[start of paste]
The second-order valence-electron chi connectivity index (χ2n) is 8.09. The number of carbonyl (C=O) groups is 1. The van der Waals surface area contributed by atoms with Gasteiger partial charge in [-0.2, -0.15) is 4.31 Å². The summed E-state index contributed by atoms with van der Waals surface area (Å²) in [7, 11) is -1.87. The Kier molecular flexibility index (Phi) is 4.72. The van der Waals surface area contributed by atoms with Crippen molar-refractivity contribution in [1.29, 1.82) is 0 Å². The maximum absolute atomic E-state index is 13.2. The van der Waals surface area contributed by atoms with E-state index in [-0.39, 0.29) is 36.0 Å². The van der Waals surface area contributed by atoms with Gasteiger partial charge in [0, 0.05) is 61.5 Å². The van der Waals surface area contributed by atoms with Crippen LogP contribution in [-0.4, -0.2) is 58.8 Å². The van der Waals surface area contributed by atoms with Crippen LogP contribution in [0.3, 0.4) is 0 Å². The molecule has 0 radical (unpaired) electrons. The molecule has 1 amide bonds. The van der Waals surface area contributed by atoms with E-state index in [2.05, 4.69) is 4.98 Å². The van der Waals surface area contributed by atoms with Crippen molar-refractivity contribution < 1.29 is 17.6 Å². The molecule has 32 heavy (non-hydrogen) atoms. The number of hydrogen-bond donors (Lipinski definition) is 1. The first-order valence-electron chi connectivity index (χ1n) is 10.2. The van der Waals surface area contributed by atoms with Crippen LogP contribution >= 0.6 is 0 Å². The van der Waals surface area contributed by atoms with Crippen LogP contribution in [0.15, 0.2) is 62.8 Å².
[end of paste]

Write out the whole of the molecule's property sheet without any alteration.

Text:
The second-order valence-electron chi connectivity index (χ2n) is 8.09. The number of carbonyl (C=O) groups is 1. The van der Waals surface area contributed by atoms with Gasteiger partial charge in [-0.2, -0.15) is 4.31 Å². The summed E-state index contributed by atoms with van der Waals surface area (Å²) in [7, 11) is -1.87. The Kier molecular flexibility index (Phi) is 4.72. The van der Waals surface area contributed by atoms with Crippen molar-refractivity contribution in [1.29, 1.82) is 0 Å². The maximum absolute atomic E-state index is 13.2. The van der Waals surface area contributed by atoms with E-state index in [-0.39, 0.29) is 36.0 Å². The van der Waals surface area contributed by atoms with Gasteiger partial charge in [0, 0.05) is 61.5 Å². The van der Waals surface area contributed by atoms with Crippen LogP contribution in [-0.4, -0.2) is 58.8 Å². The van der Waals surface area contributed by atoms with Crippen LogP contribution in [0.3, 0.4) is 0 Å². The molecule has 0 radical (unpaired) electrons. The molecule has 1 amide bonds. The van der Waals surface area contributed by atoms with E-state index in [2.05, 4.69) is 4.98 Å². The van der Waals surface area contributed by atoms with Crippen molar-refractivity contribution < 1.29 is 17.6 Å². The molecule has 32 heavy (non-hydrogen) atoms. The number of hydrogen-bond donors (Lipinski definition) is 1. The first-order valence-electron chi connectivity index (χ1n) is 10.2. The van der Waals surface area contributed by atoms with Crippen LogP contribution >= 0.6 is 0 Å². The van der Waals surface area contributed by atoms with Crippen LogP contribution in [0.15, 0.2) is 62.8 Å².